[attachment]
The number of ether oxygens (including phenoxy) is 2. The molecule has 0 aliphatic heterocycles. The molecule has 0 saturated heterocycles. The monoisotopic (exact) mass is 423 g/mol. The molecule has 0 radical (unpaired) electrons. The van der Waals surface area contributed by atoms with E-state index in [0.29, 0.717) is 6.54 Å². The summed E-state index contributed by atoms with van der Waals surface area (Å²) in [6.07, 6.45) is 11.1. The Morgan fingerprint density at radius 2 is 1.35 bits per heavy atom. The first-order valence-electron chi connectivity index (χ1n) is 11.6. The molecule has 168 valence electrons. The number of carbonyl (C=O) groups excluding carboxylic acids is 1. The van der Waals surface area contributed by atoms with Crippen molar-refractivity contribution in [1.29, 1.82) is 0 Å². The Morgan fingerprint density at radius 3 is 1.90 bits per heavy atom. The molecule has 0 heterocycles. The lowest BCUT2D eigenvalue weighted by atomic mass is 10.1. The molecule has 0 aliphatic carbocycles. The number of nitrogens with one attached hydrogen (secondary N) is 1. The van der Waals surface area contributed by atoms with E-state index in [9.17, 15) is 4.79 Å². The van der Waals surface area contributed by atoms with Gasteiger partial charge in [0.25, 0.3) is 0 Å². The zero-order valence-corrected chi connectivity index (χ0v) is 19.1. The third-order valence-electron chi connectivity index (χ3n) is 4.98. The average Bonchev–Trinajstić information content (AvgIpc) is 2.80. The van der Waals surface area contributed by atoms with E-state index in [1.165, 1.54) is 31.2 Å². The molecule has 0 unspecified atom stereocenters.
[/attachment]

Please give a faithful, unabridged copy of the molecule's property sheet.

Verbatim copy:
The number of ether oxygens (including phenoxy) is 2. The molecule has 0 aliphatic heterocycles. The molecule has 0 saturated heterocycles. The monoisotopic (exact) mass is 423 g/mol. The molecule has 0 radical (unpaired) electrons. The van der Waals surface area contributed by atoms with E-state index in [0.29, 0.717) is 6.54 Å². The summed E-state index contributed by atoms with van der Waals surface area (Å²) in [6.07, 6.45) is 11.1. The Morgan fingerprint density at radius 2 is 1.35 bits per heavy atom. The first-order valence-electron chi connectivity index (χ1n) is 11.6. The molecule has 168 valence electrons. The number of carbonyl (C=O) groups excluding carboxylic acids is 1. The van der Waals surface area contributed by atoms with Crippen molar-refractivity contribution in [1.29, 1.82) is 0 Å². The Morgan fingerprint density at radius 3 is 1.90 bits per heavy atom. The molecule has 0 heterocycles. The lowest BCUT2D eigenvalue weighted by atomic mass is 10.1. The molecule has 0 aliphatic carbocycles. The number of nitrogens with one attached hydrogen (secondary N) is 1. The van der Waals surface area contributed by atoms with E-state index in [9.17, 15) is 4.79 Å². The van der Waals surface area contributed by atoms with Gasteiger partial charge in [0.25, 0.3) is 0 Å². The zero-order valence-corrected chi connectivity index (χ0v) is 19.1. The third-order valence-electron chi connectivity index (χ3n) is 4.98. The average Bonchev–Trinajstić information content (AvgIpc) is 2.80. The van der Waals surface area contributed by atoms with E-state index in [1.165, 1.54) is 31.2 Å². The molecule has 0 unspecified atom stereocenters.